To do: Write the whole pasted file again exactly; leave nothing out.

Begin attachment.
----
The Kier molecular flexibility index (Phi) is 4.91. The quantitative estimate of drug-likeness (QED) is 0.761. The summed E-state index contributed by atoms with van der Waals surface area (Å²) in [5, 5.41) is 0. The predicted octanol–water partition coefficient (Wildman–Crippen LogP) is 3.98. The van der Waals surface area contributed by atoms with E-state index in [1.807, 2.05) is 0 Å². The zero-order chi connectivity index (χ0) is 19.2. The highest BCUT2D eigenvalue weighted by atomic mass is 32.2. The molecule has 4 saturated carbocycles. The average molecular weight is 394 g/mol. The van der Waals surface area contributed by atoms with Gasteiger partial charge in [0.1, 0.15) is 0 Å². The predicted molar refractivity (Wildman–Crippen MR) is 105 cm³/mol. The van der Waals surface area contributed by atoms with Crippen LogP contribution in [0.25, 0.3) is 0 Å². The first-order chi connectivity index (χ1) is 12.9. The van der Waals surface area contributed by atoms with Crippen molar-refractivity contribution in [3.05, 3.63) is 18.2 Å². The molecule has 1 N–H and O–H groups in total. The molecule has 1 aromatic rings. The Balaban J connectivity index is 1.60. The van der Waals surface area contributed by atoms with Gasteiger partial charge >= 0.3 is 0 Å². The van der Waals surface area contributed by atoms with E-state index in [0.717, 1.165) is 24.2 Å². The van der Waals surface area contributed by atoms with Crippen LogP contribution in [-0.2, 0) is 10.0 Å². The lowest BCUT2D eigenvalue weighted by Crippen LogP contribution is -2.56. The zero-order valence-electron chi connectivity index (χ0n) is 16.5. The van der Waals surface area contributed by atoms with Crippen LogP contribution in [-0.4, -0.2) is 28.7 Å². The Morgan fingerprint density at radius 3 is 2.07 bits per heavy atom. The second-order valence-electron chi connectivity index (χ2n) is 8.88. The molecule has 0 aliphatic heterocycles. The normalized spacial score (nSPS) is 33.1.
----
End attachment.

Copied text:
The Kier molecular flexibility index (Phi) is 4.91. The quantitative estimate of drug-likeness (QED) is 0.761. The summed E-state index contributed by atoms with van der Waals surface area (Å²) in [5, 5.41) is 0. The predicted octanol–water partition coefficient (Wildman–Crippen LogP) is 3.98. The van der Waals surface area contributed by atoms with E-state index in [1.807, 2.05) is 0 Å². The zero-order chi connectivity index (χ0) is 19.2. The highest BCUT2D eigenvalue weighted by atomic mass is 32.2. The molecule has 4 saturated carbocycles. The average molecular weight is 394 g/mol. The van der Waals surface area contributed by atoms with Gasteiger partial charge in [0.1, 0.15) is 0 Å². The predicted molar refractivity (Wildman–Crippen MR) is 105 cm³/mol. The van der Waals surface area contributed by atoms with Crippen LogP contribution in [0.25, 0.3) is 0 Å². The first-order chi connectivity index (χ1) is 12.9. The van der Waals surface area contributed by atoms with Crippen molar-refractivity contribution in [3.05, 3.63) is 18.2 Å². The molecule has 1 N–H and O–H groups in total. The molecule has 1 aromatic rings. The Balaban J connectivity index is 1.60. The van der Waals surface area contributed by atoms with Gasteiger partial charge >= 0.3 is 0 Å². The van der Waals surface area contributed by atoms with E-state index in [0.717, 1.165) is 24.2 Å². The van der Waals surface area contributed by atoms with Crippen LogP contribution in [-0.2, 0) is 10.0 Å². The lowest BCUT2D eigenvalue weighted by Crippen LogP contribution is -2.56. The zero-order valence-electron chi connectivity index (χ0n) is 16.5. The van der Waals surface area contributed by atoms with Crippen LogP contribution in [-0.4, -0.2) is 28.7 Å². The Morgan fingerprint density at radius 3 is 2.07 bits per heavy atom. The second-order valence-electron chi connectivity index (χ2n) is 8.88. The molecule has 0 aliphatic heterocycles. The normalized spacial score (nSPS) is 33.1.